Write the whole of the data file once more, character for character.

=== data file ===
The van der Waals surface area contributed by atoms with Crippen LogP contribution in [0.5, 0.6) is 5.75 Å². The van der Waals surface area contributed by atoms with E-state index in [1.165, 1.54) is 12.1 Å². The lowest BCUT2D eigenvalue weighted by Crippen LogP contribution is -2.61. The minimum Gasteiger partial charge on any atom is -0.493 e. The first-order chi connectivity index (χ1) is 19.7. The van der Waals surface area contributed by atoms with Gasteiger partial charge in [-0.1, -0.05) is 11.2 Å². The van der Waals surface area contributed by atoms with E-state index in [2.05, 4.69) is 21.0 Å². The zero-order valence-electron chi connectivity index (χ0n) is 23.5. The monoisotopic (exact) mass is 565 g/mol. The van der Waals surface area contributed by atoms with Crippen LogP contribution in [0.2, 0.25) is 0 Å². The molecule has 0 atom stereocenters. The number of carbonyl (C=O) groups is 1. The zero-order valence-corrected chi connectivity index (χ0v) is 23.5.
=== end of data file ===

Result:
The van der Waals surface area contributed by atoms with Crippen LogP contribution in [0.5, 0.6) is 5.75 Å². The van der Waals surface area contributed by atoms with E-state index in [1.165, 1.54) is 12.1 Å². The lowest BCUT2D eigenvalue weighted by Crippen LogP contribution is -2.61. The minimum Gasteiger partial charge on any atom is -0.493 e. The first-order chi connectivity index (χ1) is 19.7. The van der Waals surface area contributed by atoms with Gasteiger partial charge in [-0.1, -0.05) is 11.2 Å². The van der Waals surface area contributed by atoms with E-state index in [2.05, 4.69) is 21.0 Å². The zero-order valence-electron chi connectivity index (χ0n) is 23.5. The monoisotopic (exact) mass is 565 g/mol. The van der Waals surface area contributed by atoms with Crippen LogP contribution in [0.2, 0.25) is 0 Å². The molecule has 0 atom stereocenters. The number of carbonyl (C=O) groups is 1. The zero-order valence-corrected chi connectivity index (χ0v) is 23.5.